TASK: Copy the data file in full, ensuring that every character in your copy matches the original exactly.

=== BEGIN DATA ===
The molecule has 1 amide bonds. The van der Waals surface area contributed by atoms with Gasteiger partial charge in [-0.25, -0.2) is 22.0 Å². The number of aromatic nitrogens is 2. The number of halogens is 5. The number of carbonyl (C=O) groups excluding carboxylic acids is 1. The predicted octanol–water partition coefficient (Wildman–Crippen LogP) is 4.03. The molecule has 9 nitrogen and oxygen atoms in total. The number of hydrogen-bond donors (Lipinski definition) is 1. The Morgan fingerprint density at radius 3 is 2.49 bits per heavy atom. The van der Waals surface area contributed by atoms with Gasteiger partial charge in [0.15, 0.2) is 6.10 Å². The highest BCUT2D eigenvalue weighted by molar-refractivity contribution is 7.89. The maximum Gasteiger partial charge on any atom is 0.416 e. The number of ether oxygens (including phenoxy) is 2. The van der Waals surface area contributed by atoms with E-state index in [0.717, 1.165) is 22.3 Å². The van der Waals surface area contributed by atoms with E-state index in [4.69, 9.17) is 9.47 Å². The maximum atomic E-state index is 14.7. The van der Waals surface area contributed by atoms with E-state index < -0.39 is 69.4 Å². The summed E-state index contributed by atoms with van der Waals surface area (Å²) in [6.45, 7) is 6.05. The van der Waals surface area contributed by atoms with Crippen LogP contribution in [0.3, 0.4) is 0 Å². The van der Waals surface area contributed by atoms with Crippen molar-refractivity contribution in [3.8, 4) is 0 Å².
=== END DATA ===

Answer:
The molecule has 1 amide bonds. The van der Waals surface area contributed by atoms with Gasteiger partial charge in [-0.25, -0.2) is 22.0 Å². The number of aromatic nitrogens is 2. The number of halogens is 5. The number of carbonyl (C=O) groups excluding carboxylic acids is 1. The predicted octanol–water partition coefficient (Wildman–Crippen LogP) is 4.03. The molecule has 9 nitrogen and oxygen atoms in total. The number of hydrogen-bond donors (Lipinski definition) is 1. The Morgan fingerprint density at radius 3 is 2.49 bits per heavy atom. The van der Waals surface area contributed by atoms with Gasteiger partial charge in [0.15, 0.2) is 6.10 Å². The highest BCUT2D eigenvalue weighted by molar-refractivity contribution is 7.89. The maximum Gasteiger partial charge on any atom is 0.416 e. The number of ether oxygens (including phenoxy) is 2. The van der Waals surface area contributed by atoms with E-state index in [0.717, 1.165) is 22.3 Å². The van der Waals surface area contributed by atoms with E-state index in [4.69, 9.17) is 9.47 Å². The maximum atomic E-state index is 14.7. The van der Waals surface area contributed by atoms with E-state index < -0.39 is 69.4 Å². The summed E-state index contributed by atoms with van der Waals surface area (Å²) in [6.45, 7) is 6.05. The van der Waals surface area contributed by atoms with Crippen LogP contribution in [0.3, 0.4) is 0 Å². The van der Waals surface area contributed by atoms with Crippen molar-refractivity contribution in [3.8, 4) is 0 Å².